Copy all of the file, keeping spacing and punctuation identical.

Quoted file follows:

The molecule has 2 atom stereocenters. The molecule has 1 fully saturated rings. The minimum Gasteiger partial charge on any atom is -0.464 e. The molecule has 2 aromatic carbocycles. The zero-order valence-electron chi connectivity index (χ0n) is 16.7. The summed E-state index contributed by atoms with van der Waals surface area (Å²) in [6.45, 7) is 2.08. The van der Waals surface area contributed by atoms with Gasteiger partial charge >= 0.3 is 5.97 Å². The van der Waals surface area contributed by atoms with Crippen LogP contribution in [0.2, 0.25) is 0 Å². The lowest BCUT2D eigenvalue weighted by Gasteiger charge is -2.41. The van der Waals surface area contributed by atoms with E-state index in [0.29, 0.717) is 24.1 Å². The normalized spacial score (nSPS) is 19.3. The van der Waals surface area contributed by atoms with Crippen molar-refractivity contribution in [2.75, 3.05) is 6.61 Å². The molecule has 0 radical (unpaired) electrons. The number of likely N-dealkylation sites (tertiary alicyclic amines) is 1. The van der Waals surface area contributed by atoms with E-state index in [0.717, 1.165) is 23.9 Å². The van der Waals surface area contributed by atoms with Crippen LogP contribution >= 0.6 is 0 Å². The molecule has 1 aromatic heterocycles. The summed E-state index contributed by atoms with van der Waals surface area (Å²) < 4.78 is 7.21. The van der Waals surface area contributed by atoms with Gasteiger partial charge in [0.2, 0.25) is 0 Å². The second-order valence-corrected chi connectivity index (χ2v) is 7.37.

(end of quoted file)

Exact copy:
The molecule has 2 atom stereocenters. The molecule has 1 fully saturated rings. The minimum Gasteiger partial charge on any atom is -0.464 e. The molecule has 2 aromatic carbocycles. The zero-order valence-electron chi connectivity index (χ0n) is 16.7. The summed E-state index contributed by atoms with van der Waals surface area (Å²) in [6.45, 7) is 2.08. The van der Waals surface area contributed by atoms with Gasteiger partial charge >= 0.3 is 5.97 Å². The van der Waals surface area contributed by atoms with Crippen LogP contribution in [0.2, 0.25) is 0 Å². The lowest BCUT2D eigenvalue weighted by Gasteiger charge is -2.41. The van der Waals surface area contributed by atoms with E-state index in [0.29, 0.717) is 24.1 Å². The normalized spacial score (nSPS) is 19.3. The van der Waals surface area contributed by atoms with Crippen molar-refractivity contribution in [2.75, 3.05) is 6.61 Å². The molecule has 0 radical (unpaired) electrons. The number of likely N-dealkylation sites (tertiary alicyclic amines) is 1. The van der Waals surface area contributed by atoms with E-state index in [0.717, 1.165) is 23.9 Å². The van der Waals surface area contributed by atoms with Crippen LogP contribution >= 0.6 is 0 Å². The molecule has 1 aromatic heterocycles. The summed E-state index contributed by atoms with van der Waals surface area (Å²) < 4.78 is 7.21. The van der Waals surface area contributed by atoms with Gasteiger partial charge in [0.2, 0.25) is 0 Å². The second-order valence-corrected chi connectivity index (χ2v) is 7.37.